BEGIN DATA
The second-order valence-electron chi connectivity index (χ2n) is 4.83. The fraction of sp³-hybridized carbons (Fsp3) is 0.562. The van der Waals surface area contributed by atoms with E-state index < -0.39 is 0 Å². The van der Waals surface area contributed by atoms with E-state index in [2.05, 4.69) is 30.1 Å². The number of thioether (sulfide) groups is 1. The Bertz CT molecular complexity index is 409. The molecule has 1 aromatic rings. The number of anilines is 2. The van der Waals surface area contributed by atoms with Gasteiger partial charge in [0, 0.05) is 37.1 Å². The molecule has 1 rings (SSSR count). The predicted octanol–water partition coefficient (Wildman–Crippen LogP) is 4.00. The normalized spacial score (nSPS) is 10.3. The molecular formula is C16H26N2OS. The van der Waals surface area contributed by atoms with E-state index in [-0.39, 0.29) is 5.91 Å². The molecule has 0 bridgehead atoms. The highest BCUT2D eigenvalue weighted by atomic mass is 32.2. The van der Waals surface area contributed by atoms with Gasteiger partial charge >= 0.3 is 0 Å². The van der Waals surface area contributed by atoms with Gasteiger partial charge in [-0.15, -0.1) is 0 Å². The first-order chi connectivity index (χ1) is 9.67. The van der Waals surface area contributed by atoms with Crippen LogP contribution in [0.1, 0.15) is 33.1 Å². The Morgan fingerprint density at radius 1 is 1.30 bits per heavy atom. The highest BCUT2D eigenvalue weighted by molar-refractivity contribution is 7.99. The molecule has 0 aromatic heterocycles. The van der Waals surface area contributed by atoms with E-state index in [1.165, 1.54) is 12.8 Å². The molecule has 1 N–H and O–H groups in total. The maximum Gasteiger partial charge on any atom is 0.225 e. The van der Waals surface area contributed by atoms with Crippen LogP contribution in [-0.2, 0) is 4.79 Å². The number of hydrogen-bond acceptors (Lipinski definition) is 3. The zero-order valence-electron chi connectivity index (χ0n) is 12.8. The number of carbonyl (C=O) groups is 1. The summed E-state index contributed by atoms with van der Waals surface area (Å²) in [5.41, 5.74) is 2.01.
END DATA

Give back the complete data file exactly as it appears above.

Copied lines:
The second-order valence-electron chi connectivity index (χ2n) is 4.83. The fraction of sp³-hybridized carbons (Fsp3) is 0.562. The van der Waals surface area contributed by atoms with E-state index < -0.39 is 0 Å². The van der Waals surface area contributed by atoms with E-state index in [2.05, 4.69) is 30.1 Å². The number of thioether (sulfide) groups is 1. The Bertz CT molecular complexity index is 409. The molecule has 1 aromatic rings. The number of anilines is 2. The van der Waals surface area contributed by atoms with Gasteiger partial charge in [0, 0.05) is 37.1 Å². The molecule has 1 rings (SSSR count). The predicted octanol–water partition coefficient (Wildman–Crippen LogP) is 4.00. The normalized spacial score (nSPS) is 10.3. The molecular formula is C16H26N2OS. The van der Waals surface area contributed by atoms with E-state index in [-0.39, 0.29) is 5.91 Å². The molecule has 0 bridgehead atoms. The highest BCUT2D eigenvalue weighted by atomic mass is 32.2. The van der Waals surface area contributed by atoms with Gasteiger partial charge >= 0.3 is 0 Å². The van der Waals surface area contributed by atoms with Gasteiger partial charge in [-0.15, -0.1) is 0 Å². The first-order chi connectivity index (χ1) is 9.67. The van der Waals surface area contributed by atoms with Crippen LogP contribution in [0.1, 0.15) is 33.1 Å². The Morgan fingerprint density at radius 1 is 1.30 bits per heavy atom. The highest BCUT2D eigenvalue weighted by molar-refractivity contribution is 7.99. The molecule has 0 aromatic heterocycles. The van der Waals surface area contributed by atoms with E-state index in [1.165, 1.54) is 12.8 Å². The molecule has 1 N–H and O–H groups in total. The maximum Gasteiger partial charge on any atom is 0.225 e. The van der Waals surface area contributed by atoms with Crippen LogP contribution in [-0.2, 0) is 4.79 Å². The number of hydrogen-bond acceptors (Lipinski definition) is 3. The zero-order valence-electron chi connectivity index (χ0n) is 12.8. The number of carbonyl (C=O) groups is 1. The summed E-state index contributed by atoms with van der Waals surface area (Å²) in [5.41, 5.74) is 2.01.